August 27, 2015

Student building Web ExportedSome of the Bay Area’s brightest students challenged themselves academically this summer while participating in the Johns Hopkins Center for Talented Youth camp at Nueva’s new Bay Meadows campus.

Nearly 200 students, in grades 2–6, wrote their own stories in a fantasy writing workshop, learned how to use microscopes, created inventions, participated in a model United Nations to learn parliamentary procedure, and built rockets after receiving a quick physics lesson.

“We advocate a lot of hands-on work,” site director Tya Washington said.

This is the first time the day program has been offered in the Bay Area, Washington said. The program identifies and develops the talents of the most advanced K–12 learners worldwide,” with the goal of “preparing students to make significant future contributions to our world,” according to its website.

Before being admitted to the program, the students were required to score in the 90th percentile on a standardized test in science, math, or social science.

“Most kids, if they qualify for one, they qualify across the board,” Washington said. “But there’s usually one area they’re interested in.”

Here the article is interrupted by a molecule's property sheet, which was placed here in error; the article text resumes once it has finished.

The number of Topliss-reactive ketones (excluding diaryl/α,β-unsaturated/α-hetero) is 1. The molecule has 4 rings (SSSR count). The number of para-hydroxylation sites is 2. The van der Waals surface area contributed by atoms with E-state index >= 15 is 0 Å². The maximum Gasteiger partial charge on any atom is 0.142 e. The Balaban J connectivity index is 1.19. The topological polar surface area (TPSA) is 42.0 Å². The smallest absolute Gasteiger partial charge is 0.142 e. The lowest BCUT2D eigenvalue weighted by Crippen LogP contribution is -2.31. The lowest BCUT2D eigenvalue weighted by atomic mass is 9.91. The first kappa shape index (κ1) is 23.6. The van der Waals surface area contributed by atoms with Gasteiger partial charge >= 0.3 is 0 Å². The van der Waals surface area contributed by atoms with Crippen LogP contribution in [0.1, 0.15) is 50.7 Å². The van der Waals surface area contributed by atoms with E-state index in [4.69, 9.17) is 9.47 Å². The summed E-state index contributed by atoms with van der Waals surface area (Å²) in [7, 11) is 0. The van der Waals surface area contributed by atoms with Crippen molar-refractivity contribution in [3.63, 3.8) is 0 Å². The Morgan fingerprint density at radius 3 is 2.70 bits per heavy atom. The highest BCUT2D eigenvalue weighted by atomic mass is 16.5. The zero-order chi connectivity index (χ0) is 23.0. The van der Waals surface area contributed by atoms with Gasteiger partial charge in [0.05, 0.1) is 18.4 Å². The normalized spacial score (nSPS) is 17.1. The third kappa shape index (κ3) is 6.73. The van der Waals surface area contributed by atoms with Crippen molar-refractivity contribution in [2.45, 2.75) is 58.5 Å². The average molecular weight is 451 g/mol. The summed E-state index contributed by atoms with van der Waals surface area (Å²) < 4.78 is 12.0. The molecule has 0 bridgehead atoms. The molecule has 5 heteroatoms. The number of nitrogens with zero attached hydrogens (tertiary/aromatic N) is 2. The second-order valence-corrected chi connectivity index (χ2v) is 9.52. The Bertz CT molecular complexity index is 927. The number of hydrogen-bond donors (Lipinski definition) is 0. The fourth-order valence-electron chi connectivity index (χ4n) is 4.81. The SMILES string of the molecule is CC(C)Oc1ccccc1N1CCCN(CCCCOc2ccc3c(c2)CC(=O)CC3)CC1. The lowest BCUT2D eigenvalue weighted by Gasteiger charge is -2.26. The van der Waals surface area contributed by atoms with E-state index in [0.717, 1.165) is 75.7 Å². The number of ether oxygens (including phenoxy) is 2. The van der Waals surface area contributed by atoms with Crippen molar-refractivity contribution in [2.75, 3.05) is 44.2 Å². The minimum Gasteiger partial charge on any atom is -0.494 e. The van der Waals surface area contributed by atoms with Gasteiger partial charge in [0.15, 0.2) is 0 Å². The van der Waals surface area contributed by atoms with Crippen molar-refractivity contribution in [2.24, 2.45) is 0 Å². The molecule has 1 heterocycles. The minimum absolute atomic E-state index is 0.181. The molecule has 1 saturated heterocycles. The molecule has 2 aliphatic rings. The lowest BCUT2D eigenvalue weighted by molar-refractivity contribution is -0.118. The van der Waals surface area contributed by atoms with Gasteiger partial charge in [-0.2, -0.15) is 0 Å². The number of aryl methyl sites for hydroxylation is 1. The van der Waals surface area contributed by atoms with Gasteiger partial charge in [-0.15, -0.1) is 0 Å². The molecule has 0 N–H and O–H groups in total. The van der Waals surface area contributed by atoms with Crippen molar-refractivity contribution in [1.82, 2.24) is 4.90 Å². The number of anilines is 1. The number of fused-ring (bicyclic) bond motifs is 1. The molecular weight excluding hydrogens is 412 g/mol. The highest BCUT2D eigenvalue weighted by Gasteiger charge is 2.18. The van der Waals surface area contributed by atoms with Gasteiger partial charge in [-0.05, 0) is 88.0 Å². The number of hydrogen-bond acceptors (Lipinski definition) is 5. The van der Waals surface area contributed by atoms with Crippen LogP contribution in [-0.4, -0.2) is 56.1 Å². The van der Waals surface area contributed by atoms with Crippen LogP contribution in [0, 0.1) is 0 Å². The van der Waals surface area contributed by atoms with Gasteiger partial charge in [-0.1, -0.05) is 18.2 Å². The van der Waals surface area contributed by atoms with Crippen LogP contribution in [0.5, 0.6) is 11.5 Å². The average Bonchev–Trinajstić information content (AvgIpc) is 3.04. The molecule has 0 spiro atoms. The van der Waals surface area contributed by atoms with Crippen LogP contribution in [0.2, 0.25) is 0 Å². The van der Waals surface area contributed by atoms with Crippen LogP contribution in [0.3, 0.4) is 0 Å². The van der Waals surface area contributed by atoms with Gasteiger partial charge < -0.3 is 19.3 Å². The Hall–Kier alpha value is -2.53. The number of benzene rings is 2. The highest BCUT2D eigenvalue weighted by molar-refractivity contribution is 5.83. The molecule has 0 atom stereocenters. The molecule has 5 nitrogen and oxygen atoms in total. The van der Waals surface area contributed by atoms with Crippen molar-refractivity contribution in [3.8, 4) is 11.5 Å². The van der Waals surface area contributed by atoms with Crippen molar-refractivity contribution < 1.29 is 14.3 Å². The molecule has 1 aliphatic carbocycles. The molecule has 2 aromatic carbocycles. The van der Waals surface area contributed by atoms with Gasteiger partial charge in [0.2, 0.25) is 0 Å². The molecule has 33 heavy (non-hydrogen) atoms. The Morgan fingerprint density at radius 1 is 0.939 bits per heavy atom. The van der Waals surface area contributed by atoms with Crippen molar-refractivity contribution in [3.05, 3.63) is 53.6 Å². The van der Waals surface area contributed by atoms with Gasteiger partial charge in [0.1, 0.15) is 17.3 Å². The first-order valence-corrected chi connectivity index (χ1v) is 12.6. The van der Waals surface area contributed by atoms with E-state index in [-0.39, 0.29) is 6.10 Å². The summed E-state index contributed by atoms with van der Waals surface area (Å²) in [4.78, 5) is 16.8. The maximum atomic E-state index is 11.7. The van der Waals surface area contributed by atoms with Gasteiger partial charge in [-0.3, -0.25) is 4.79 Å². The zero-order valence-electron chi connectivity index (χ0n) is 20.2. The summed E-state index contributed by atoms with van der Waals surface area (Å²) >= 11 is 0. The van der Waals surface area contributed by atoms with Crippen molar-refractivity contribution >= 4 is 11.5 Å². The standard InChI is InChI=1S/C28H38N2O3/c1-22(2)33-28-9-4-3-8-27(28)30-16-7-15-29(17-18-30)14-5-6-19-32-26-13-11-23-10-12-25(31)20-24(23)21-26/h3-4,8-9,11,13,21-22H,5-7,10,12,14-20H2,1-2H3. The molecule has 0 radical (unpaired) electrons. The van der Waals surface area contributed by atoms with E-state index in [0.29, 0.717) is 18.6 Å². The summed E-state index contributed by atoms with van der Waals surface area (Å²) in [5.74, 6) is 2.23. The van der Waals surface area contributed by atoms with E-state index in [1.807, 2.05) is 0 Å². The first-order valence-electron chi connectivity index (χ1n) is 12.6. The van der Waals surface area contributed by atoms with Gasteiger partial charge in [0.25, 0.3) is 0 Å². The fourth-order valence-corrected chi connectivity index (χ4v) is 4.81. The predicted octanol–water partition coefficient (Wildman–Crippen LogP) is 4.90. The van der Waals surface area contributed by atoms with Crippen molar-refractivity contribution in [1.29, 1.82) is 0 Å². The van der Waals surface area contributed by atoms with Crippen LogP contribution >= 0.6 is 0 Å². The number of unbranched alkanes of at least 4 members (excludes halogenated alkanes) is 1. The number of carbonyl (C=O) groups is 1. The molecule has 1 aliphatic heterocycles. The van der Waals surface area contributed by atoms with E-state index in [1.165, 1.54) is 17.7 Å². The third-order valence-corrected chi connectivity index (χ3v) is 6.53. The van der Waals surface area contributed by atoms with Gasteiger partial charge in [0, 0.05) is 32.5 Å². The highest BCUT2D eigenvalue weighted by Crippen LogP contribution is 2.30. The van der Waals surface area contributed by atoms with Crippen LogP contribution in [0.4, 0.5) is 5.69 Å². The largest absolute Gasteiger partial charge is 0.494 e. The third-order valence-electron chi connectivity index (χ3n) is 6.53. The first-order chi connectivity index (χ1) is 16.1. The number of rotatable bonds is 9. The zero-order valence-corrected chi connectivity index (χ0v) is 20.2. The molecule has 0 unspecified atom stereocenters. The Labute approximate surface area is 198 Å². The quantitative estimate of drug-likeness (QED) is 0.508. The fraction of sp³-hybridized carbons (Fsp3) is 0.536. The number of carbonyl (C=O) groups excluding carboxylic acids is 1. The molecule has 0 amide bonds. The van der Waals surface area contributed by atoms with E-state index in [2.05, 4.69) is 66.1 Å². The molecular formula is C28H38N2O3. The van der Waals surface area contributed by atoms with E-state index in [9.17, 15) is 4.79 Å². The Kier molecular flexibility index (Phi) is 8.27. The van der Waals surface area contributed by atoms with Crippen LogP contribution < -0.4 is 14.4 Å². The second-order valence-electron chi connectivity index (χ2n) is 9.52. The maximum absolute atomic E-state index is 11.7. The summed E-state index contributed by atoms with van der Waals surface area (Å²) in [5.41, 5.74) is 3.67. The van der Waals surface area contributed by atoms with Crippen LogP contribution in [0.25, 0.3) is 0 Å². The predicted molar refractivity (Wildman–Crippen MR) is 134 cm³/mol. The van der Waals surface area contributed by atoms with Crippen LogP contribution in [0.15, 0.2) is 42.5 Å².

Students then pick which class they want to take for one of two three-week sessions. Courses range from “Geometry and Spatial Sense” to “Through the Microscope” to “Writing Workshop: Modern Fantasy.”

In the invention class, students excitedly brainstormed different types of inventions one day — such as light bulbs, airplanes, and automobiles — before creating their own inventions. In years past, one student made a car seat and another disassembled a microwave to get parts for her own brainchild.

Upstairs in “Physics of Engineering,” students learned the equations needed to launch rockets and construct roller coasters.

Across the hall in “Numbers: Zero to Infinity,” campers were taught how to convert different scales of measurement systems.

Fifth-grader Annli Z., visiting the Nueva campus for the first time, said she chose the class because she likes solving problems.

“It’s more challenging than school,” Annli said. “I like the teacher.”

In addition to academics, the students also spent time building their social skills each day. Oftentimes these students are excluded and not a part of the “in crowd,” Washington said. At CTY, they could be themselves.

“They get to be these different, brilliant kids and be celebrated for it,” she said.



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